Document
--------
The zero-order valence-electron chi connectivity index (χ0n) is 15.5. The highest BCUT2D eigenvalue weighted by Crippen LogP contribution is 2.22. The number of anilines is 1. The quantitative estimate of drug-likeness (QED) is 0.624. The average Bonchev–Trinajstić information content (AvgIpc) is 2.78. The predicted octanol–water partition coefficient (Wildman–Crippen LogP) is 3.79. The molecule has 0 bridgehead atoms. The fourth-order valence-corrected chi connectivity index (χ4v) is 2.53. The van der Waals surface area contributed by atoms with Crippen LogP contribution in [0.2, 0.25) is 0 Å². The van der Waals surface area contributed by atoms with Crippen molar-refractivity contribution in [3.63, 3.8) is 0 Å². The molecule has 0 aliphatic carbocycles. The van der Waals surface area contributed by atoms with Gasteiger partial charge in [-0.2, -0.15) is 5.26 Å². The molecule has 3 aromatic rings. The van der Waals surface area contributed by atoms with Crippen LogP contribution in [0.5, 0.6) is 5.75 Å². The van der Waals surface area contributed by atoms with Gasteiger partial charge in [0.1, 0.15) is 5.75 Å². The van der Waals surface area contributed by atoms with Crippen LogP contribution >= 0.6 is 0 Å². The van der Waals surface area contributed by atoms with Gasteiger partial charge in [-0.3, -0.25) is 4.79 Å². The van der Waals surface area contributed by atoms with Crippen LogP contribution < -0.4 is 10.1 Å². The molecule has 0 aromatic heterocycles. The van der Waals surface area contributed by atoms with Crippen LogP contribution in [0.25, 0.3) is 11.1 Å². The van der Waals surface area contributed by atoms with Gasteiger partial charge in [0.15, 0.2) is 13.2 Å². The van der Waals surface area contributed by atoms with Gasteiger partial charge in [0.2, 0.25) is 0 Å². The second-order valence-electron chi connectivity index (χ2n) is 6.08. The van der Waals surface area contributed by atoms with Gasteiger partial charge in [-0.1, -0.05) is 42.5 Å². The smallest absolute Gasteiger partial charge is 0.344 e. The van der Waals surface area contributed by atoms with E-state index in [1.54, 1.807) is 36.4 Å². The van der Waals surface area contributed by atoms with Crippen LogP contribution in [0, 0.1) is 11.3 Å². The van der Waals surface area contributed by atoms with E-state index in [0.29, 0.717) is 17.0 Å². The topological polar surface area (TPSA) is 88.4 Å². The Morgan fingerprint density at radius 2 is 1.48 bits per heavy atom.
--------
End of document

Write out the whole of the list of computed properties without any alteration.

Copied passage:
The zero-order valence-electron chi connectivity index (χ0n) is 15.5. The highest BCUT2D eigenvalue weighted by Crippen LogP contribution is 2.22. The number of anilines is 1. The quantitative estimate of drug-likeness (QED) is 0.624. The average Bonchev–Trinajstić information content (AvgIpc) is 2.78. The predicted octanol–water partition coefficient (Wildman–Crippen LogP) is 3.79. The molecule has 0 bridgehead atoms. The fourth-order valence-corrected chi connectivity index (χ4v) is 2.53. The van der Waals surface area contributed by atoms with Crippen LogP contribution in [0.2, 0.25) is 0 Å². The van der Waals surface area contributed by atoms with Crippen molar-refractivity contribution in [3.63, 3.8) is 0 Å². The molecule has 0 aliphatic carbocycles. The van der Waals surface area contributed by atoms with Gasteiger partial charge in [-0.2, -0.15) is 5.26 Å². The molecule has 3 aromatic rings. The van der Waals surface area contributed by atoms with Crippen LogP contribution in [0.5, 0.6) is 5.75 Å². The van der Waals surface area contributed by atoms with Gasteiger partial charge in [0.1, 0.15) is 5.75 Å². The van der Waals surface area contributed by atoms with Crippen LogP contribution >= 0.6 is 0 Å². The van der Waals surface area contributed by atoms with Gasteiger partial charge in [-0.3, -0.25) is 4.79 Å². The van der Waals surface area contributed by atoms with Crippen LogP contribution < -0.4 is 10.1 Å². The molecule has 0 aromatic heterocycles. The van der Waals surface area contributed by atoms with Crippen LogP contribution in [0.25, 0.3) is 11.1 Å². The van der Waals surface area contributed by atoms with Gasteiger partial charge in [0.15, 0.2) is 13.2 Å². The van der Waals surface area contributed by atoms with Gasteiger partial charge in [0.2, 0.25) is 0 Å². The second-order valence-electron chi connectivity index (χ2n) is 6.08. The van der Waals surface area contributed by atoms with Gasteiger partial charge in [-0.1, -0.05) is 42.5 Å². The smallest absolute Gasteiger partial charge is 0.344 e. The van der Waals surface area contributed by atoms with E-state index in [1.54, 1.807) is 36.4 Å². The van der Waals surface area contributed by atoms with Crippen LogP contribution in [0, 0.1) is 11.3 Å². The van der Waals surface area contributed by atoms with E-state index in [0.29, 0.717) is 17.0 Å². The topological polar surface area (TPSA) is 88.4 Å². The Morgan fingerprint density at radius 2 is 1.48 bits per heavy atom.